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Kingston Writer’s Fest in Brief

After a lovely weekend in Kingston at the Kingston Writer’s Fest I am back in the city and here to update you on all the fun you might have missed. But fear not, Quill friends, if you weren’t able to make it out this year the Kingston Writer’s Fest happens every year and there will always be more events to attend.

The festival was held, for the most part, at the Holiday Inn down by the waterfront. Though, some of its more fantastic events took place at the beautiful Grand Theatre just up Princess Street. The festival organizers had rented out the conference area on the top floor of the hotel, which is lined with windows to display views around the city. As I milled around the conference rooms I could gaze out at the shops on King street, the quaint yellow and green facade of Pan Chancho and the peaked roof of Lone Star where I ate many a fajita as an undergrad. (I would like to say I took most of my meals at Pan Chancho but this would be a gross lie.)

The Holiday Inn was set up with ticket tables manned by volunteers dressed in all black, coffee stations with china cups and saucers, and a makeshift bookstore carrying all the books featured at the festival.

The first event I attended, and the one that will be of most interest here, was “Daughters of the Revolution” featuring Merrily Weisbord and our very own Laurie Lewis. I met up with past Porcupette Monique and we went in together to find our seats. Laurie and Merrily share similar experiences growing up with Communist parents and their discussion revolved around their experiences. Merrily asked Laurie questions, augmenting Laurie’s answers on occasion with her own comments.

The discussion began with Merrily asking Laurie what had sparked her to write Little Comrades and what the book was about. Laurie responded by comically describing the home she bought in Kingston upon her retirement for herself, her mother and her husband. Both Laurie’s mother and husband were writers and they did not get along. Laurie laughingly called her home the house of scribbling old geezers, adding on a more series note that she began to write Little Comrades because, in that house, she had to write to feel like she existed.

Laurie described writing the memoir, discussing memory and memory as story. Little Comrades deals with a brief time in Laurie’s life, that of childhood and young adulthood. She said that when she looked back to find a memory, the process of remembering it would make the memory blossom and grow until there was much more there than she had originally thought. Though she did claim that this process is not without flaws. She admitted that no memory is perfect and it is possible that through remembering an event it may become changed. She conceded that it is possible that while she remembered a dress as blue—it might have actually been another colour all together.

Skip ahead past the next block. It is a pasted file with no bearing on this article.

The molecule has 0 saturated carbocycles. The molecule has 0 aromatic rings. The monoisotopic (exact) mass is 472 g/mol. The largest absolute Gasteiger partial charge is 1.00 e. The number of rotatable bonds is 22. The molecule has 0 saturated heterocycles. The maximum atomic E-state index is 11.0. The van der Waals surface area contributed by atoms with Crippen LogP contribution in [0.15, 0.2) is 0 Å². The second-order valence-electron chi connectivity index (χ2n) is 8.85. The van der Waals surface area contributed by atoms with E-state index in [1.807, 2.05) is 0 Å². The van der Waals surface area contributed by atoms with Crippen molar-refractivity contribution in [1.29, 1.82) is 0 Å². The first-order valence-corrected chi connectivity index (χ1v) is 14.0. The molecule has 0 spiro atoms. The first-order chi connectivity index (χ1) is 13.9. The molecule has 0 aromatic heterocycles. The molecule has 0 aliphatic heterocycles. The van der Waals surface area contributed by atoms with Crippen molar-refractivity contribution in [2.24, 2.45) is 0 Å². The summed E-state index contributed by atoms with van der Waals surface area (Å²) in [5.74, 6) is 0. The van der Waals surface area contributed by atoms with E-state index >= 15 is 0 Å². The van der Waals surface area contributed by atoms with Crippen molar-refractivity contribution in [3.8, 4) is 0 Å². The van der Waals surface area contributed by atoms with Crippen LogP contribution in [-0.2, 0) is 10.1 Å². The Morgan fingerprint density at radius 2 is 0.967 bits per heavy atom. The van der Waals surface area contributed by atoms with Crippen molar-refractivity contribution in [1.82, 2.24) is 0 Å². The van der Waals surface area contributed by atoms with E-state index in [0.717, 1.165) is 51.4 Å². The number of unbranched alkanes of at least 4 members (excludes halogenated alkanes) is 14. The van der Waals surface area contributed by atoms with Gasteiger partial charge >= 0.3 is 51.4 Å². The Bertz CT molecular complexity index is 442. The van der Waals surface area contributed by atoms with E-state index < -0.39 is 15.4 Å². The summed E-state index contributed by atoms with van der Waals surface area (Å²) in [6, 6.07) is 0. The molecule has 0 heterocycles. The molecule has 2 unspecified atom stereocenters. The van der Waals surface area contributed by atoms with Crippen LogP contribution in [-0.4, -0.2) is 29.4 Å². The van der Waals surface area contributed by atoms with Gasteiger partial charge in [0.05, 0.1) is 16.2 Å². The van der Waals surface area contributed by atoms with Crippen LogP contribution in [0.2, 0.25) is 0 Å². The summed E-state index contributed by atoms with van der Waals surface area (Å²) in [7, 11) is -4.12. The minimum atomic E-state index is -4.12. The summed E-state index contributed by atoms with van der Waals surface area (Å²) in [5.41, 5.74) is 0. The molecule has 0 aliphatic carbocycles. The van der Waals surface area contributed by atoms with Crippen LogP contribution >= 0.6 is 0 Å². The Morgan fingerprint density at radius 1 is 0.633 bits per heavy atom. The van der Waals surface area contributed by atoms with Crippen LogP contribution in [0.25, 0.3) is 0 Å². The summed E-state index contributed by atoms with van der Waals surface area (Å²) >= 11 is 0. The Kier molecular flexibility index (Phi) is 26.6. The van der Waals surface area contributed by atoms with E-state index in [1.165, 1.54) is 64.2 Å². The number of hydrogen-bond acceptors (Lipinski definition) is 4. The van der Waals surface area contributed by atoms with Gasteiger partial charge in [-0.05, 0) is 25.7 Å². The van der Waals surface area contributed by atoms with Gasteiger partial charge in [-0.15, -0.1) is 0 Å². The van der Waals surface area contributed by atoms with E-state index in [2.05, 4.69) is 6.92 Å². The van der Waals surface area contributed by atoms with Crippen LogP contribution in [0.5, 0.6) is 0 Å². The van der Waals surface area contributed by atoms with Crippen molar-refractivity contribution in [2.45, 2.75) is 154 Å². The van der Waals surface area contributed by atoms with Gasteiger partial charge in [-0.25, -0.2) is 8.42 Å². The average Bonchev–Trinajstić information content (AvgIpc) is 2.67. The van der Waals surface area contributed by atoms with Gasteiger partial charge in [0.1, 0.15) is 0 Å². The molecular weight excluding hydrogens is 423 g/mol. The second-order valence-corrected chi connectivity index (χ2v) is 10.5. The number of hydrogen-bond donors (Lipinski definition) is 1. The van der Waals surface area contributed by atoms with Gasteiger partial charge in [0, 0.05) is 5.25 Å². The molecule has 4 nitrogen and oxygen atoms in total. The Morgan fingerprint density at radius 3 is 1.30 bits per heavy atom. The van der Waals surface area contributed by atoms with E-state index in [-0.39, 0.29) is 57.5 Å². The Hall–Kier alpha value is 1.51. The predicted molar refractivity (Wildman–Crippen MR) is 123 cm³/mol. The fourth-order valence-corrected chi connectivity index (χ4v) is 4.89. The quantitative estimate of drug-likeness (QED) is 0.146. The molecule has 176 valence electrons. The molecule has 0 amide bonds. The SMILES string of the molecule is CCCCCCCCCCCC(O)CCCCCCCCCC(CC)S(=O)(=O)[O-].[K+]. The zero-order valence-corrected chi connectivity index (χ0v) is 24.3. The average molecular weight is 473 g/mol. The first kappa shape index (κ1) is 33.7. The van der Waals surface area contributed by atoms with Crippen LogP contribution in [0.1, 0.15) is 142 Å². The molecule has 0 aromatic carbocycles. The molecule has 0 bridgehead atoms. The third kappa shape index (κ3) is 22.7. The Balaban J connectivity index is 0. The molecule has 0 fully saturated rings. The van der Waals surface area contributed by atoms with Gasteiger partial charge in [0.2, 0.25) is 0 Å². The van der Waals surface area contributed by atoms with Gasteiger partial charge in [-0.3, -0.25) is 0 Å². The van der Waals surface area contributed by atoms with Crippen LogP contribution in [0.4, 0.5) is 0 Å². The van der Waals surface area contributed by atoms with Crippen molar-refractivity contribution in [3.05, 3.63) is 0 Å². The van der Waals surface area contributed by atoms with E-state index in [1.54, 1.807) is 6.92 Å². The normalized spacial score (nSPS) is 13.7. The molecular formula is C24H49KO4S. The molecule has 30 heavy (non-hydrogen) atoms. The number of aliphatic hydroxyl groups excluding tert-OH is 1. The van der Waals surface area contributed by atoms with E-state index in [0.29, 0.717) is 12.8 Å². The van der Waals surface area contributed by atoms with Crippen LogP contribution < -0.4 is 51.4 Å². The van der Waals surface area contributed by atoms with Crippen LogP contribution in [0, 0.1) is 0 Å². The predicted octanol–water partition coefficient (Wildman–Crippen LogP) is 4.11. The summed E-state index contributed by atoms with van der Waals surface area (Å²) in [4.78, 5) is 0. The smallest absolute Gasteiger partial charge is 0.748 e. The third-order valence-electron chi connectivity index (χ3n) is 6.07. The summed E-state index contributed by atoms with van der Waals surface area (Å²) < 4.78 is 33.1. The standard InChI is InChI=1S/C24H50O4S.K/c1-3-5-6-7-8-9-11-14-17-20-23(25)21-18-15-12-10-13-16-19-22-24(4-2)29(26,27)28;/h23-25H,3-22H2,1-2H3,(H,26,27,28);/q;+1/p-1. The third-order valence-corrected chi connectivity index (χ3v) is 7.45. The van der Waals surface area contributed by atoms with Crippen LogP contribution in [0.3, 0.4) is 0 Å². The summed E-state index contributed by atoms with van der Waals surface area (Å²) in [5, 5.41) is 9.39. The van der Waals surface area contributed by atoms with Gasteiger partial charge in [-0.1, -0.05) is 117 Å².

Laurie evoked the world of her childhood for the audience, describing to Merrily the fear in which she had lived. She aptly said that as a child you don’t know that you live in a separate world; you don’t know that there are other families that do things differently. She told us of the unspoken rules in the house: you did not speak about what happened in the house, you did not speak about who came to visit the house, you did not talk about who came to stay for a few days. Laurie relived one particular moment which elucidated the fear in which she grew up. It was from the period when her parents went into hiding. She had been outside playing with her brother when two RCMP officers came over and began to question them.

Toward the end of the discussion, Merrily asked Laurie about the process of writing Little Comrades and whether the experience had been liberating for her. At this Laurie paused. She said that writing Little Comrades had liberated her relationship with her mother and, more than that, with her older brother. Laurie said that over time her brother had become a mean man. But in her memoir Laurie could remember him as he had been before, when he was a child. She said that she had deliberately used her brother’s childhood nickname throughout the memoir for this purpose.

Throughout the discussion Laurie was delightful. She was full of joy and laughter, answering questions with a shrewd wit that was entirely her own. It was a pleasure to see Laurie at the festival, and to meet her afterward and ask for her to sign my book. Here’s a token for you my dear Quill friends ….

Little Comrades, by Laurie Lewis

Now, I wasn’t allowed to take photos at the festival but there was a photographer there. All his photos have been added to the festival website and you can check them out here. Just scroll down until you see the photo album. You can scroll through the pictures by selecting the left and right arrows. There are some good ones there so be sure to check them out!

Well that’s all for me … I hope to see you at the festival next year!

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The Porcupine's Quill would like to acknowledge the support of the Ontario Arts Council and the Canada Council for the Arts for our publishing program. The financial support of the Government of Canada through the Canada Book Fund (CBF) is also gratefully acknowledged.